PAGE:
Growing number of diabetic children is having an effect on schools, daycares
Susan Kim, Stephanie Graham
Diabetes rates in children are skyrocketing, with experts predicting a 23% increase by 2050 in type 1 diabetes--the kind typically diagnosed in children. These increasing numbers are affecting daycare centers and schools, both of which are having a hard time dealing with the growing number of students who may need special care.
When Jared Kuper was diagnosed with diabetes at 8 years old, his mom Laura sat day after day, all day, at his school so that she could monitor his blood sugar levels herself.
"It's a minute to minute disease. So the wind could blow and their blood sugar changes. It's, it's a constant worry," Laura explains.
Three years later, she counts on the school nurse for help. Diabetes care is covered under the Americans With Disabilities Act.
Linda Siminerio is with the American Diabetes Association. She says, "Schools have to comply and it means they're required to provide for services for children with disabilities and if a daycare receives federal funding they have to comply with those same rules."
Debby Morris, a school nurse adds, "When we have a student that has diabetes we have to meet with the families and the staff, and talk about accommodations for school, what we need to do to make you know the student safe."
A growing number of parents complain they are facing discrimination.
"Some daycares don't accept kids with diabetes," Laura explains.
Experts say there is a lot of confusion about who is responsible for what. Siminerio explains, "Families still face some challenges in getting some resistance at the daycare and school level."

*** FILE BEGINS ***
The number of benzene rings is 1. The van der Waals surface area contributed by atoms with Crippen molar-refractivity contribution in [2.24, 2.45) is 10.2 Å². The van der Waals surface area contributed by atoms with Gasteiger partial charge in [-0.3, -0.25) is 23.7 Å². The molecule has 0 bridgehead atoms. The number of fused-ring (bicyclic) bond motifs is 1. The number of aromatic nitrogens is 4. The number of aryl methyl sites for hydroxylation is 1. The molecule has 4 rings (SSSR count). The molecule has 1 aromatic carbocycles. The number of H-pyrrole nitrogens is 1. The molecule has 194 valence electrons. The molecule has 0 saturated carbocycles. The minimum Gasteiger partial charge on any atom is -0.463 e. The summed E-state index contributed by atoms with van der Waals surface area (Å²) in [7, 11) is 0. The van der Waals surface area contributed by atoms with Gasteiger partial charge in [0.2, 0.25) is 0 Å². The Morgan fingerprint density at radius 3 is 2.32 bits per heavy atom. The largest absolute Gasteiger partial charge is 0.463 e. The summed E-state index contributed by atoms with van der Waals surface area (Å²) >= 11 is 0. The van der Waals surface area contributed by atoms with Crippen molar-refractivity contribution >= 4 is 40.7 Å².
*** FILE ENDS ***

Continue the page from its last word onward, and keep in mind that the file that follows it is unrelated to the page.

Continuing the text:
Facing challenges like who will monitor insulin levels? Who will give the shots?
That's not spelled out in the federal law. State law isn't always clear, either. The ADA says some parents end up sitting at the school all day.
"There's parents that work and shouldn't have to worry and don't have that luxury," Laura says.
So what can parents do? There are currently complaints filed with the Justice Department over care for children with diabetes. Attorneys say unfair treatment is taking place everywhere from daycare centers to summer camps. The American Diabetes Association believes it's stressful enough having a child with this disease. Fighting the system only escalates that stress.
"What we need to do is be able to think of ways to be able to support services to help those children have access to things that children who don't have diabetes have access to in the school setting and the daycare," Siminerio suggests.
Laura has worked out a system with her school so that the school nurse monitors Jared's condition. She, and other parents like her, say they just want their children to have access to the same opportunities other children have. "They shouldn't be denied, um, you know, being taken care of just because they have a disease."
State law varies on who may administer insulin. In our state, the law states school employees or volunteers may administer a medication or an injection to a pupil according to the written instructions of a doctor if the student's parent consents.